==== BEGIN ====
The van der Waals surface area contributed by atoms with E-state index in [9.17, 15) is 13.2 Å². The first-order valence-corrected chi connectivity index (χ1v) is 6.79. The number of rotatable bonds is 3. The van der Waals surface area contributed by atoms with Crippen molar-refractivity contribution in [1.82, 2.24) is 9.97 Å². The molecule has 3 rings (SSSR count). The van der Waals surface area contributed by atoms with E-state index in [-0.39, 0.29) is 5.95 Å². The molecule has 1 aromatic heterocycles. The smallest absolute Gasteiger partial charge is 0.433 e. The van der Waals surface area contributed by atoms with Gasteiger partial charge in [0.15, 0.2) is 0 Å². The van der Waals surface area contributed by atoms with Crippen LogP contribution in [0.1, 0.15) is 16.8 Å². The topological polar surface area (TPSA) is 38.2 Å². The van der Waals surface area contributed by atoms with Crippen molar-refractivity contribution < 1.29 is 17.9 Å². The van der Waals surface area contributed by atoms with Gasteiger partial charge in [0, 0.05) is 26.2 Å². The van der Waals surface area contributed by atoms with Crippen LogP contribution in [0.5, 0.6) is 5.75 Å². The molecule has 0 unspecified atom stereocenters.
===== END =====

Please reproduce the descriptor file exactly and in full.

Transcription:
The van der Waals surface area contributed by atoms with E-state index in [9.17, 15) is 13.2 Å². The first-order valence-corrected chi connectivity index (χ1v) is 6.79. The number of rotatable bonds is 3. The van der Waals surface area contributed by atoms with Crippen molar-refractivity contribution in [1.82, 2.24) is 9.97 Å². The molecule has 3 rings (SSSR count). The van der Waals surface area contributed by atoms with E-state index in [-0.39, 0.29) is 5.95 Å². The molecule has 1 aromatic heterocycles. The smallest absolute Gasteiger partial charge is 0.433 e. The van der Waals surface area contributed by atoms with Gasteiger partial charge in [0.15, 0.2) is 0 Å². The van der Waals surface area contributed by atoms with Crippen LogP contribution in [0.1, 0.15) is 16.8 Å². The topological polar surface area (TPSA) is 38.2 Å². The van der Waals surface area contributed by atoms with Crippen molar-refractivity contribution < 1.29 is 17.9 Å². The van der Waals surface area contributed by atoms with Gasteiger partial charge in [0, 0.05) is 26.2 Å². The van der Waals surface area contributed by atoms with Crippen LogP contribution in [0.5, 0.6) is 5.75 Å². The molecule has 0 unspecified atom stereocenters.